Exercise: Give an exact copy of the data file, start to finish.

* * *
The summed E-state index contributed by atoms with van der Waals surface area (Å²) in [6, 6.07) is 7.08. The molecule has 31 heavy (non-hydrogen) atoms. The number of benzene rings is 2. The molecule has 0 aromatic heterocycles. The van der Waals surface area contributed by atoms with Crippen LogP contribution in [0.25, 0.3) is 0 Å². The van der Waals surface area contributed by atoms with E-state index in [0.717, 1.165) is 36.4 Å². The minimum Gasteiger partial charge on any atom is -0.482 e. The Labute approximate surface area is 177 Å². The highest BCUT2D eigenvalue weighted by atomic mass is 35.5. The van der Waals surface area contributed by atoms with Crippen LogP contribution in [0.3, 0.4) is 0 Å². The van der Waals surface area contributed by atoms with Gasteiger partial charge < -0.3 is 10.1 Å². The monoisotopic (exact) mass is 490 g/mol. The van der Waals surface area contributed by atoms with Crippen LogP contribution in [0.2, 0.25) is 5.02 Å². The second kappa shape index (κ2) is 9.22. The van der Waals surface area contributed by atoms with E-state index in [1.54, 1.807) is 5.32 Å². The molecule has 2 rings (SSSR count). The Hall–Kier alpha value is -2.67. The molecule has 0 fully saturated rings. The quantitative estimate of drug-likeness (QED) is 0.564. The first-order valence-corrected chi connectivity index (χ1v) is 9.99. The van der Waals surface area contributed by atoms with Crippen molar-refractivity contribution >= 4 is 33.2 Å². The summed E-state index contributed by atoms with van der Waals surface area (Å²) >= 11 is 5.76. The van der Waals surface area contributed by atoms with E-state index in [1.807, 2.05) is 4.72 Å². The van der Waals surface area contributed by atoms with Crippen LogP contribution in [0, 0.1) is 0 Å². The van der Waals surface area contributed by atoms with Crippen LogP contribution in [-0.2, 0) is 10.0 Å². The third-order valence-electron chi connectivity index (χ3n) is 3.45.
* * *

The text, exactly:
The summed E-state index contributed by atoms with van der Waals surface area (Å²) in [6, 6.07) is 7.08. The molecule has 31 heavy (non-hydrogen) atoms. The number of benzene rings is 2. The molecule has 0 aromatic heterocycles. The van der Waals surface area contributed by atoms with Crippen LogP contribution in [0.25, 0.3) is 0 Å². The van der Waals surface area contributed by atoms with E-state index in [0.717, 1.165) is 36.4 Å². The minimum Gasteiger partial charge on any atom is -0.482 e. The Labute approximate surface area is 177 Å². The highest BCUT2D eigenvalue weighted by atomic mass is 35.5. The van der Waals surface area contributed by atoms with Crippen LogP contribution in [0.3, 0.4) is 0 Å². The van der Waals surface area contributed by atoms with Gasteiger partial charge < -0.3 is 10.1 Å². The monoisotopic (exact) mass is 490 g/mol. The van der Waals surface area contributed by atoms with Crippen LogP contribution in [0.2, 0.25) is 5.02 Å². The second kappa shape index (κ2) is 9.22. The van der Waals surface area contributed by atoms with E-state index in [1.54, 1.807) is 5.32 Å². The molecule has 2 rings (SSSR count). The Hall–Kier alpha value is -2.67. The molecule has 0 fully saturated rings. The quantitative estimate of drug-likeness (QED) is 0.564. The first-order valence-corrected chi connectivity index (χ1v) is 9.99. The van der Waals surface area contributed by atoms with Crippen molar-refractivity contribution >= 4 is 33.2 Å². The summed E-state index contributed by atoms with van der Waals surface area (Å²) >= 11 is 5.76. The van der Waals surface area contributed by atoms with E-state index in [1.807, 2.05) is 4.72 Å². The van der Waals surface area contributed by atoms with Crippen LogP contribution in [0, 0.1) is 0 Å². The van der Waals surface area contributed by atoms with Crippen LogP contribution in [-0.2, 0) is 10.0 Å². The third-order valence-electron chi connectivity index (χ3n) is 3.45.